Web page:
|Most Famous For:||Ben Graham excelled as an investment manager and financial educator. He authored, among others, two investment classics of unparalleled importance. He is also universally recognized as the father of two fundamental investment disciplines – security analysis and value investing.
His two seminal books, "Security Analysis" (1934), written with David Dodd, and "TheIntelligent Investor" (1949) are considered by many investment professionals to be the best books ever written for stock investors. Both of these books have never been out of print and are still used as texts for university-level courses on investing. (For more insight, see Investing Books It Pays To Read and Financial Wisdom From Three Wise Men.)
John Train, in his investment classic, "The Money Masters" (1980), cites Graham\'s brilliance and influence as such: "Benjamin Graham ranks as this century\'s (and perhaps history\'s) most important thinker on applied portfolio investment, taking it from an art, based on impressions, inside information, flair, to a proto-science, an orderly discipline. He applied great astuteness, hard experience, and infinitely detailed labor to a field full of superstition, tips and guesswork, one in which most people who have something to say also have an incentive to deceive the listener."
He is also famous for being a teacher and mentor for Warren Buffet as well as for other well-known investors.
He graduated from
In 1926, Graham formed an investment partnership with Jerome Newman and started lecturing at
Ben Graham learned some valuable lessons from this experience and, in 1934, co-authored a hefty textbook titled "Security Analysis", which is widely considered an investment classic. The Graham-Newman partnership prospered, boasting an average annual return of 17% until its termination in 1956.
Morningstar's online Interactive Classroom carries this anecdote about the results of Ben Graham's investing style:
"In 1984, [
It is difficult to encapsulate Benjamin Graham's investing style in a few sentences or paragraphs. Readers are strongly urged to refer to his "The Intelligent Investor" to obtain a more thorough understanding of his investment principles.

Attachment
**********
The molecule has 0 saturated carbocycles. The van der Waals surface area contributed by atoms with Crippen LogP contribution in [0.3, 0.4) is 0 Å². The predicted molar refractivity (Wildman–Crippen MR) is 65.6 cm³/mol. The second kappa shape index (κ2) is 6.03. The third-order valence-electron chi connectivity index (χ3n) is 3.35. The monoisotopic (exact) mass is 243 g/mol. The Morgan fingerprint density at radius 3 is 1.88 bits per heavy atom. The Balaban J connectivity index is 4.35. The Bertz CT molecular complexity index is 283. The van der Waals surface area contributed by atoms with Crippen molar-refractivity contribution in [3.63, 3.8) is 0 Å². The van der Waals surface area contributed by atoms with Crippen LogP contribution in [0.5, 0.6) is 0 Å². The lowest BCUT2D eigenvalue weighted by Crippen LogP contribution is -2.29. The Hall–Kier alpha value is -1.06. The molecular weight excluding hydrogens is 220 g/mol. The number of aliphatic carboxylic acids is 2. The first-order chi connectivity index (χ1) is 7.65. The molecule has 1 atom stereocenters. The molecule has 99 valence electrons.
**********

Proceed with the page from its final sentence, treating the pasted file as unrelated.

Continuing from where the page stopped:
In brief, the essence of Graham's value investing is that any investment should be worth substantially more than an investor has to pay for it. He believed in thorough analysis, which we would call fundamental analysis. He sought out companies with strong balance sheets, or those with little debt, above-average profit margins, and ample cash flow. (For more insight, see Introduction To Fundamental Analysis and Testing Balance Sheet Strength.)
He coined the phrase "margin of safety" to explain his common-sense formula that seeks out undervalued companies whose stock prices are temporarily down, but whose fundamentals, for the long run, are sound. The margin of safety on any investment is the difference between its purchase price and its intrinsic value. The larger this difference is (purchase price below intrinsic), the more attractive the investment - both from a safety and return perspective - becomes. The investment community commonly refers to these circumstances as low value multiple stocks (P/E, P/B, P/S).
Graham also believed that market valuations (stock prices) are often wrong. He used his famous "Mr. Market" parable to highlight a simple truth: stock prices will fluctuate substantially in value. His philosophy was that this feature of the market offers smart investors "an opportunity to buy wisely when prices fall sharply and to sell wisely when they advance a great deal."
- "Security Analysis" (1934) by Benjamin Graham and David Dodd
- "The Intelligent Investor" by Benjamin Graham (1949)
- "Benjamin Graham: The Memoirs Of The Dean Of Wall Street" by Benjamin Graham and Seymour Chatman (editor) (1996)
- "Benjamin Graham On Value Investing: Lessons From The Dean Of Wall Street" by Janet Lowe (1999)
"To achieve satisfactory investment results is easier than most people realize; to achieve superior results is harder than it looks."
" Most of the time stocks are subject to irrational and excessive price fluctuations in both directions as the consequence of the ingrained tendency of most people to speculate or gamble … to give way to hope, fear and greed."
"Even the intelligent investor is likely to need considerable willpower to keep from following the crowd."
"It is absurd to think that the general public can ever make money out of market forecasts."
"It is rare that the founder of a discipline does not find his work eclipsed in rather short order by successors. But for over forty years after publication of the book ["Security Analysis"] that brought structure and logic to a disorderly and confused activity, it is difficult to think of possible candidates for even the runner-up position in the field of security analysis." (Warren Buffet, Financial Analyst Journal, November/December 1976)
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